It all begins

As I tore September off my desk calendar and as October appeared I knew that, as well as beginning another month – where is this year going – we were also beginning the Living God groups. I’d been watching the Sub Dean, Canon Bruce Saunders and those working with him, looking at the response forms and trying to allocate people to groups. It’s one of those tedious jobs that simply has to be done – and of course the responses are still coming in and people need to fitted in where there are spaces for them.

Living God this way

Living God this way

I knew, however, that things were underway when I arrived in the Cathedral to see a sign in the hall directing people up the stairs to my office where a group had met on the previous evening, the first day of the groups. That was quite an exciting moment, to know that people were gathering together to have the conversation that I’d so enjoyed a few weeks ago. Having that conversation about what we understand when we use ‘God’ language really does begin to open up some significant things for all of us.

While the groups were beginning we had to get our plans together for the ‘conference’ that we will hold for the congregation in November. The inverted commas are deliberate because one of the conversations we’ve been having is, so what shall we call it? A conference is too formal, a symposium too academic, a forum .. well that got a bit more of a consensus but whilst I was off doing something else the decision was made that we won’t call it anything like that – just ‘We believe in one God.’ That seems to me a perfect suggestion and a good Anglican compromise! So that is what it is and we look forward to Saturday 9 November.

The Dean of St George’s Roman Catholic Cathedral, Southwark, Canon John O’Toole, will be with us for our time together. John will be talking from his own perspective about what he means when he talks about God. Not that we think that Roman Catholics believe something different to us but we were looking for a different perspective, someone not from within our own community, who could reflect with us. In addition we will be looking at the results of the conversations that are now underway. So that should be a good morning.

Of course, all this talk of Living God could seem to suggest that we aren’t living God at the moment. That is far from the truth. Every week at the Cathedral a variety of things take place within the framework of worship and work which are the structure of our lives. These week for instance has seen the nave used in a few interesting ways.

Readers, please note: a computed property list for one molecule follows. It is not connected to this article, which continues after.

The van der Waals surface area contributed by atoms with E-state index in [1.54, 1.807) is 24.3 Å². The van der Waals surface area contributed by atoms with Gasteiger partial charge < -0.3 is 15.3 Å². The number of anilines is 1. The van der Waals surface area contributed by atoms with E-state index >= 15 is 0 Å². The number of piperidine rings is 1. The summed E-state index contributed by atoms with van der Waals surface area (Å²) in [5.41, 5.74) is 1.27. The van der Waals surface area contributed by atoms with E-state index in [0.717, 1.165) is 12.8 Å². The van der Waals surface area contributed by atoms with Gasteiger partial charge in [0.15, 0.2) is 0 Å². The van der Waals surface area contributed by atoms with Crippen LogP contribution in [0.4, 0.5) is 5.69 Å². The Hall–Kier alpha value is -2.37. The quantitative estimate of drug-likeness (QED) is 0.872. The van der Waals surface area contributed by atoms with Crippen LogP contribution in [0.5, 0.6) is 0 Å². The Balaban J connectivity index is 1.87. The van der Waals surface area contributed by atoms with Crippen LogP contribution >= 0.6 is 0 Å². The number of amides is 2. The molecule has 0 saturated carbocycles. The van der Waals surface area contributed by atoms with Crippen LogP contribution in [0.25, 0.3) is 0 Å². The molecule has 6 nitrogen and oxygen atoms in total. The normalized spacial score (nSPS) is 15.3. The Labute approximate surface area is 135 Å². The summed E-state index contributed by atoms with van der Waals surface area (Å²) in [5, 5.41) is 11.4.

Naves were I suppose the original meeting places, the biggest space in a community in which people could gather. Rood screens, pulpitums and, later on, altar rails were there to keep holy space holy. It meant that the nave could be used for a variety of things. So to see the nave of Southwark used for a variety of events this week, which weren’t immediately ‘churchy’, was great and to me speaks of the God who lives with us, lives alongside us.

On Monday evening we welcomed Sir John Eliot Gardiner for part of the launch of his new book on Bach called ‘Music in the Castle of Heaven’. He gave a great lecture, punctuated with passages from Bach’s Cantatas. Although I love listening to Bach I knew little about him. Sir John opened up so much of the man for me, his struggles with his employers, his struggles with faith and he illustrated this with the music which reflected so much of this.

In a recent interview Sir John said “I have friends who are not believers but who’ve been soothed by Bach’s music, and I think the reason is that Bach knew what tragedy was all about. He was orphaned twice, he lost his first wife and 10 of his children. He faced all this with courage, and I think it’s the combination of unflinching rigour and a wonderful power to comfort that makes him unique.”

We experienced God as Bach knew him as we listened to the music played.

The following day there was different music playing as children from various schools in the area came to the Cathedral’s Education Centre for the beginning of Black History Month. The nave was partly cleared of chairs and a theatre group had been brought in to work with the children on a production which would highlight aspects of black history for over 200 children. It was exciting to see them participating in the event, children from various ethnic backgrounds celebrating a history that was often forgotten but, I hope, we are now all remembering.

The nave full of quiz teams

The nave full of quiz teams

On Friday, the Vergers had to clear the nave of chairs once again for the annual Quiz Night organised by the Friends of the Cathedral. We had the largest number of teams so far. The Cathedral resounded to the sound of people having fun, enjoying themselves, not in worship, true but enjoying that sense of community which is also an essential element in the life of the people of God.

By Sunday, of course, all was back to normal and the round of services, the mainstay of our life, was what was happening in the nave. So an interesting week and a good beginning to this part of Living God. If you are thinking of joining one of the groups then please do, there are some places yet to be filled and it would be good to have as many insights as possible into the God we know and worship and celebrate in every aspect of our life.

The choir practicing before the Choral Eucharist

The choir practicing before the Choral Eucharist

Living God,
bless every part of our life
that in whatever we do
we may worship you
and make your love known.

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